Online Communities or Social Networking Sites?

My Computer Mediate Communications class conducted it’s last discussion today. (Next week is the last class, where we’ll give presentations of our papers.) One article we discussed was about the importance of social networks in EverQuest. Another article was about the intentions of people who use Twitter. And, the last article was about how people in Italy used SMS and interactive TV to have conversations.

While discussing Twitter, someone made the claim that they didn’t think that Twitter was good for groups to communicate. That gave me the perfect opportunity to talk about my two favorite new uses of Twitter: #tow and wwtweets

About a month ago, one of my tweeps, @typewriter tweeted that he was looking for support in losing weight and he was going to use #tow and invited others to join him. It just so happened that 4 days before that I had recommitted myself to Weight Watchers. So, I joined in.

Anytime any one of us wants to announce something we did for our health or ask for motivation or toot our own horn, we just include #tow in the tweet. To see all the #tow tweets, you just have to make use of the many Twitter search engines. The API I use to get tweets, Tweetdeck, has a nice search feature that refreshes automatically.

Maybe a week or so later, @jen_da_bookworm tweeted to #tow about wwtweets. To participate in the wwtweets community, I direct message wwtweets. Whatever I write is then retweeted by wwtweets. That way, anyone who is following wwtweets will see my tweet.

Yes, Twitter was not designed to support groups. But, as the two examples above show, people are finding ways to make it work for them.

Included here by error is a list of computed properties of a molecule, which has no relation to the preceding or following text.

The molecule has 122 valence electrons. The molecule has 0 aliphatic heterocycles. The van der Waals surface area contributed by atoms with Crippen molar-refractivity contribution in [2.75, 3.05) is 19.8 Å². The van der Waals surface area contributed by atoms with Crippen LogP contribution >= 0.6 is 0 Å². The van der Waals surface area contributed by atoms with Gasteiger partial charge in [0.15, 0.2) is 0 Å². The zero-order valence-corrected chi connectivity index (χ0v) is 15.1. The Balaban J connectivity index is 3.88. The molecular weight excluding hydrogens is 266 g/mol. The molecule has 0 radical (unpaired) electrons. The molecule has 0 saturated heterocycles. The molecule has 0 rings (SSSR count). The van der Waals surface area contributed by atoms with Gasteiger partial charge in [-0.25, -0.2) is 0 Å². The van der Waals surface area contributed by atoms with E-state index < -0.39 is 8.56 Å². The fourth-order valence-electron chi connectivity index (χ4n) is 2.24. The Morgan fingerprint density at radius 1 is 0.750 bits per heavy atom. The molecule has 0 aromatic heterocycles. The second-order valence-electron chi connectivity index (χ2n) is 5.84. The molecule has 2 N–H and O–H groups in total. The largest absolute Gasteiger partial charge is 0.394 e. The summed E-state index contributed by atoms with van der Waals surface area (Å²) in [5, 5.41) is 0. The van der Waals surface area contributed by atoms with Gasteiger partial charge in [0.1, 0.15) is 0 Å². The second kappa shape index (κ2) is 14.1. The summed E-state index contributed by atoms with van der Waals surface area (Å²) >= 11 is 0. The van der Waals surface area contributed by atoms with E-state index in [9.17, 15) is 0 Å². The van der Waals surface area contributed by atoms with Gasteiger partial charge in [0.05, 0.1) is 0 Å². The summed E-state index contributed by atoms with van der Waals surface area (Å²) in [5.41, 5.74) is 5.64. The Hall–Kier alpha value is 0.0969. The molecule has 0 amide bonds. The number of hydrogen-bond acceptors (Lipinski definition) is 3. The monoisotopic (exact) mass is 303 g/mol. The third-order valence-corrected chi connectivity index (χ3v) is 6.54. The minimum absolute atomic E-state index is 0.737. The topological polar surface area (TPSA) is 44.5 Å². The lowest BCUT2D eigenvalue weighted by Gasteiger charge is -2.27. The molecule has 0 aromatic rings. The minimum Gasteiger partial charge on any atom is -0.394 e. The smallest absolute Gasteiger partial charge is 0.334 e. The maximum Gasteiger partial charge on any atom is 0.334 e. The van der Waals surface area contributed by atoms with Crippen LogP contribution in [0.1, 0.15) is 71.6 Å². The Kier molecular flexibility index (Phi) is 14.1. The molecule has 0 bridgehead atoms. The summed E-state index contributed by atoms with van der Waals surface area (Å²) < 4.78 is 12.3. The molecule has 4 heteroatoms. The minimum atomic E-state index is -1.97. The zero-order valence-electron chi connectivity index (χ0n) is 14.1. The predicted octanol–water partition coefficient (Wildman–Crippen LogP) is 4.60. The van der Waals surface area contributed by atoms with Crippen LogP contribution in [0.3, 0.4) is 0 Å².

Similarly, the Italian interactive TV study showed that people sent text messages directed to specific people that were displayed on a TV station for anyone to see. Yet, that was not the use that the TV station had anticipated. The same can be said for some of the aspects of social networks mentioned in the EverQuest article.

In all three cases, people were using technology that wasn’t designed to foster community to do just that. Unintended use of technology is nothing new. That was how email got started, for example. But, I just find it curious that all of these unintended uses were for the same purpose–to make connections with other people.

A classmate said she’s heard criticism that all of this newfangled (my word, not her’s) technology is causing a lot of isolation…people are spending more hours alone in front of computers and xboxes. But, if a lot of the new technologies are being hacked to support communities…what does that say?

I think that humans really just pack animals and we have an instinctual desire to seek others out. And, it appears that the emerging method of seeking others out to form online communities in whatever way we can.

Speaking of online communities….I’m writing my capstone paper and I can’t decide whether or when to use the terms “online communities” or “social networks”. Some papers I read use the terms interchangeably, some use only communities, some use only networks. What’s the difference? Is there one?

I asked this question in my CMC class today. We couldn’t come up with an answer. So, I’m asking here on my blog.

Do you think there is a difference between Online Communities and Social Networks? If so, what?


One response to this post.

  1. Posted by Nitocris on December 4, 2008 at 3:04 pm

    This is what Nate said when I asked if he thought there was a difference between the two terms. Online community implies a common issue/subject holding it together while social networks do not. Slashdot is an online community while MySpace is a social networking site. I tend to agree with that.


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